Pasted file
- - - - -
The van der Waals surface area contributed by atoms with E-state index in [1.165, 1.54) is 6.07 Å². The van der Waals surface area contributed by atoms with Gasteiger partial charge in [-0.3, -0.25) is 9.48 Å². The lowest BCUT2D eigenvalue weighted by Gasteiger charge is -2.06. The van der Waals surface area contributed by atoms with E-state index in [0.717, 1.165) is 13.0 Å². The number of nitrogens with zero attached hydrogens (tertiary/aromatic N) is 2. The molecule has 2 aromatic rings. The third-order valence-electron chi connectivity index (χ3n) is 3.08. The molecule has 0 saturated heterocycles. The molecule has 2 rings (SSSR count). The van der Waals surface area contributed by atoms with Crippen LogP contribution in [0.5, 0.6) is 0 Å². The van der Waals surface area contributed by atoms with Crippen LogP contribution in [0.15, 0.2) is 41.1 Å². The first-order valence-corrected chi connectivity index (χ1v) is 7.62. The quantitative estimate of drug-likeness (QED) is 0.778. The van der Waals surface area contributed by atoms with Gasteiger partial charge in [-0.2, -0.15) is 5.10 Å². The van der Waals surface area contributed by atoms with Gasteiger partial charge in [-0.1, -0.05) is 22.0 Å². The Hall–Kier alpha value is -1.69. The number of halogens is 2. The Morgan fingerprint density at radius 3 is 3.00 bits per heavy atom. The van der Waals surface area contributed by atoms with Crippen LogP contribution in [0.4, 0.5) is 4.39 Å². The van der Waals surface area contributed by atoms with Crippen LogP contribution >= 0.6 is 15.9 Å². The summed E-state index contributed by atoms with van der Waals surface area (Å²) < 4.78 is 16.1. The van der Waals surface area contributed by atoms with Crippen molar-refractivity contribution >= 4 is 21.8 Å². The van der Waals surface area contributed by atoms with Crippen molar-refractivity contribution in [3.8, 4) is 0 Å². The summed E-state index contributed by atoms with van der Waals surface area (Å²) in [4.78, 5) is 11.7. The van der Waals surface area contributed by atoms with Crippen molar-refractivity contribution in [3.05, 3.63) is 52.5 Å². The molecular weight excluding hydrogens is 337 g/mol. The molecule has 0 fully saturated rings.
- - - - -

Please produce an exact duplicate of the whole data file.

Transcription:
The van der Waals surface area contributed by atoms with E-state index in [1.165, 1.54) is 6.07 Å². The van der Waals surface area contributed by atoms with Gasteiger partial charge in [-0.3, -0.25) is 9.48 Å². The lowest BCUT2D eigenvalue weighted by Gasteiger charge is -2.06. The van der Waals surface area contributed by atoms with E-state index in [0.717, 1.165) is 13.0 Å². The number of nitrogens with zero attached hydrogens (tertiary/aromatic N) is 2. The molecule has 2 aromatic rings. The third-order valence-electron chi connectivity index (χ3n) is 3.08. The molecule has 0 saturated heterocycles. The molecule has 2 rings (SSSR count). The van der Waals surface area contributed by atoms with Crippen LogP contribution in [0.5, 0.6) is 0 Å². The van der Waals surface area contributed by atoms with Crippen LogP contribution in [0.15, 0.2) is 41.1 Å². The first-order valence-corrected chi connectivity index (χ1v) is 7.62. The quantitative estimate of drug-likeness (QED) is 0.778. The van der Waals surface area contributed by atoms with Gasteiger partial charge in [-0.2, -0.15) is 5.10 Å². The van der Waals surface area contributed by atoms with Gasteiger partial charge in [-0.1, -0.05) is 22.0 Å². The Hall–Kier alpha value is -1.69. The number of halogens is 2. The Morgan fingerprint density at radius 3 is 3.00 bits per heavy atom. The van der Waals surface area contributed by atoms with Crippen LogP contribution in [0.4, 0.5) is 4.39 Å². The van der Waals surface area contributed by atoms with Crippen LogP contribution >= 0.6 is 15.9 Å². The summed E-state index contributed by atoms with van der Waals surface area (Å²) < 4.78 is 16.1. The van der Waals surface area contributed by atoms with Crippen molar-refractivity contribution >= 4 is 21.8 Å². The van der Waals surface area contributed by atoms with Crippen molar-refractivity contribution in [3.8, 4) is 0 Å². The summed E-state index contributed by atoms with van der Waals surface area (Å²) in [4.78, 5) is 11.7. The van der Waals surface area contributed by atoms with Crippen molar-refractivity contribution in [3.05, 3.63) is 52.5 Å². The molecular weight excluding hydrogens is 337 g/mol. The molecule has 0 fully saturated rings.